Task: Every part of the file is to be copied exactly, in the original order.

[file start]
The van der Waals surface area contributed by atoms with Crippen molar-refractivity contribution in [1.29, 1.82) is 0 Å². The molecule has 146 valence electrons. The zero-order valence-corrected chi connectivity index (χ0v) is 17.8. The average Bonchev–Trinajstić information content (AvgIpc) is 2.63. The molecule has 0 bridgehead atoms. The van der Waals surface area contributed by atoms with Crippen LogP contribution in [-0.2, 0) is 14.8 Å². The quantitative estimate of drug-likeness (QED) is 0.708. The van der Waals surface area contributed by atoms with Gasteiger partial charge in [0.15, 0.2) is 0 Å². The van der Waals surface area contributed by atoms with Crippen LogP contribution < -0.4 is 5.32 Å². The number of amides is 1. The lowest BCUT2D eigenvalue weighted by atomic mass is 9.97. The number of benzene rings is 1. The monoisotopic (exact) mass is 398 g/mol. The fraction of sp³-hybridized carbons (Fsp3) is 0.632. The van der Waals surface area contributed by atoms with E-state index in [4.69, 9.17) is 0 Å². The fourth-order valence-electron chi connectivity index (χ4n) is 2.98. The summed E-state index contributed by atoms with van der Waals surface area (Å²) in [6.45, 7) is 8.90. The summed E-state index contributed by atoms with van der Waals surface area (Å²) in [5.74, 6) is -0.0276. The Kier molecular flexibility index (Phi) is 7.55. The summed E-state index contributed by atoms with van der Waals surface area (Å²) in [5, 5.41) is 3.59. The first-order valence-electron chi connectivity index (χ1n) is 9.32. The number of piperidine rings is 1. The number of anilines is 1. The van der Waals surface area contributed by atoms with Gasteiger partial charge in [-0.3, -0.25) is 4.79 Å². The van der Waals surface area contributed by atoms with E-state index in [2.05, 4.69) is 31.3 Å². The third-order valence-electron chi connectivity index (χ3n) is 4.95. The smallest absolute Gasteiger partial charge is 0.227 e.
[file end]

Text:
The van der Waals surface area contributed by atoms with Crippen molar-refractivity contribution in [1.29, 1.82) is 0 Å². The molecule has 146 valence electrons. The zero-order valence-corrected chi connectivity index (χ0v) is 17.8. The average Bonchev–Trinajstić information content (AvgIpc) is 2.63. The molecule has 0 bridgehead atoms. The van der Waals surface area contributed by atoms with Crippen LogP contribution in [-0.2, 0) is 14.8 Å². The quantitative estimate of drug-likeness (QED) is 0.708. The van der Waals surface area contributed by atoms with Gasteiger partial charge in [0.15, 0.2) is 0 Å². The van der Waals surface area contributed by atoms with Crippen LogP contribution < -0.4 is 5.32 Å². The number of amides is 1. The lowest BCUT2D eigenvalue weighted by atomic mass is 9.97. The number of benzene rings is 1. The monoisotopic (exact) mass is 398 g/mol. The fraction of sp³-hybridized carbons (Fsp3) is 0.632. The van der Waals surface area contributed by atoms with E-state index in [4.69, 9.17) is 0 Å². The fourth-order valence-electron chi connectivity index (χ4n) is 2.98. The summed E-state index contributed by atoms with van der Waals surface area (Å²) in [6.45, 7) is 8.90. The summed E-state index contributed by atoms with van der Waals surface area (Å²) in [5.74, 6) is -0.0276. The Kier molecular flexibility index (Phi) is 7.55. The summed E-state index contributed by atoms with van der Waals surface area (Å²) in [5, 5.41) is 3.59. The first-order valence-electron chi connectivity index (χ1n) is 9.32. The number of piperidine rings is 1. The number of anilines is 1. The van der Waals surface area contributed by atoms with Gasteiger partial charge in [-0.3, -0.25) is 4.79 Å². The van der Waals surface area contributed by atoms with E-state index in [2.05, 4.69) is 31.3 Å². The third-order valence-electron chi connectivity index (χ3n) is 4.95. The smallest absolute Gasteiger partial charge is 0.227 e.